Sauntering through Rye Lane, mid-August, amid London’s summer infection lull, something felt different. An inexplicable serenity. No cars! That was it. The road was chock-full of loitering pedestrians, congregating freely, emboldened by the sudden emergence of an informal agora. Rye lane, Peckham’s distinctly narrow epicentre, needed to make space for social distancing. As of JulyContinue reading “Car-free Rye Lane: a short-term experiment with a long-term impact”
It is a frosty November evening on the River Thames, last winter, pre-coronavirus. The Illuminated River Foundation were conducting tours of the first four bridges adorning a new art installation – an exquisitely coded LED display by artist Leo Villareal in partnership with architects Lifschutz Davidson Sandilands. Erected in July, the lights had yet toContinue reading “Illuminated River: the understated art installation transforming the Thames”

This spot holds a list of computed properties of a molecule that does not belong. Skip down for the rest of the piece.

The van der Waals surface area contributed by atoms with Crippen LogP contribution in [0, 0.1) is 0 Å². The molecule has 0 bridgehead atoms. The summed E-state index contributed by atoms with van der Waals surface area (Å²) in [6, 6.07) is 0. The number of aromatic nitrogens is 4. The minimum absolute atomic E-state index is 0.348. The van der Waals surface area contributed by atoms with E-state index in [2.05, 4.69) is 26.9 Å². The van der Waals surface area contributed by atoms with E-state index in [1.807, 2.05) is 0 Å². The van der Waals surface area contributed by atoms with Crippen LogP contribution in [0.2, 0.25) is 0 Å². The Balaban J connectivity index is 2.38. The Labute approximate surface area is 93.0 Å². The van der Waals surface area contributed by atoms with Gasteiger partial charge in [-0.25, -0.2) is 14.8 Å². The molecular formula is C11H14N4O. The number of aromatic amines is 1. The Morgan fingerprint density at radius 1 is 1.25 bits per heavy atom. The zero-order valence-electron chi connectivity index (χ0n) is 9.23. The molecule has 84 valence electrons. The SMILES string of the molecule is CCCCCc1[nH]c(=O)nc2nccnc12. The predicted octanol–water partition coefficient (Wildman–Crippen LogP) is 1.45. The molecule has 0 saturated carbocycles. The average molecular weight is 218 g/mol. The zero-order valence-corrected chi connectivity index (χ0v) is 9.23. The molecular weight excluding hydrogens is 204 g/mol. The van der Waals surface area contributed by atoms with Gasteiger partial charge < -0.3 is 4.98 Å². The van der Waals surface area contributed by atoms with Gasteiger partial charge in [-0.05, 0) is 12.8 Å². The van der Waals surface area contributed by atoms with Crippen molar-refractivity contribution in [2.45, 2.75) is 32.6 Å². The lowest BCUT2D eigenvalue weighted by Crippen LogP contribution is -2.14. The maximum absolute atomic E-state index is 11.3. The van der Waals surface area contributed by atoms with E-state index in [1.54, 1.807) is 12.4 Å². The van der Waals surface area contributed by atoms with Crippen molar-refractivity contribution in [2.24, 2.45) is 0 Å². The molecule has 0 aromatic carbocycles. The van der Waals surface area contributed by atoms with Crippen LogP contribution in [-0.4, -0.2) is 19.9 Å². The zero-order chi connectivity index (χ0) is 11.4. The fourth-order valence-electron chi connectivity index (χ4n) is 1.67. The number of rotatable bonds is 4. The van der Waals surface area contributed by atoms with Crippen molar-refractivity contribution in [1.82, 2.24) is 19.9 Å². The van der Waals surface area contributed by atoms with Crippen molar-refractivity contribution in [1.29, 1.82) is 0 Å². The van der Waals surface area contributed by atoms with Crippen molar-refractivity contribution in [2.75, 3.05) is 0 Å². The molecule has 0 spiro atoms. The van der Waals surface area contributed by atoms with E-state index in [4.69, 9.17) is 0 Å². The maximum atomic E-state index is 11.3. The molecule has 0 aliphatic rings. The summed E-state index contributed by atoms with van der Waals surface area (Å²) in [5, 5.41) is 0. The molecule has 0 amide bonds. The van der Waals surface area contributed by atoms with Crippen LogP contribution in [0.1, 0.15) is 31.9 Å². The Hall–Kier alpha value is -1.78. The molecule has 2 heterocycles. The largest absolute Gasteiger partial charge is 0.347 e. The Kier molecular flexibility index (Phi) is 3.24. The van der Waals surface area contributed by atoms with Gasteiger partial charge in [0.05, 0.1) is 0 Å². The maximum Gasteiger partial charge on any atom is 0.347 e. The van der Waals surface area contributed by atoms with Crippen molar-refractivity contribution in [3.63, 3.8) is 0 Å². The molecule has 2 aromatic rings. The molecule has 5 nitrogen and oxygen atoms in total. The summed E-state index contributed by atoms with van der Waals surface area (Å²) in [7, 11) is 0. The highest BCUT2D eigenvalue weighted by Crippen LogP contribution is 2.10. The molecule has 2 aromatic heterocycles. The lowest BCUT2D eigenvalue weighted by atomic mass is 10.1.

Appropriate, or indeed inappropriate, to our time of effective social distancing, I have identified two films with narratives distinctly rooted in urban sociology – Spike Lee’s Do The Right Thing (1989) and Wong Kar-wei’s Chungking Express (1994). Crucially, each film evokes a visceral reaction to the relative urban (human) condition. In Do the Right ThingContinue reading “Urban Sociology in Film: Chungking Express and Do the Right Thing”
The construction industry is entrusted with assembling the indelible structure of the urban world. The community is so often a mere secondary place-maker. Friction persists between community ideals and construction initiatives, yet neither can be accused of actively perpetuating the situation. Something within the system itself must change – likely nuanced – so as to finally reconcile the built-city with the lived experience of its denizens. I will expound this problem through the lens of the North East Link freeway project in Melbourne, upon which I was involved in the bid phase.
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Fin Harbour: Writer and photographer seeking to engage people with their urban environments.
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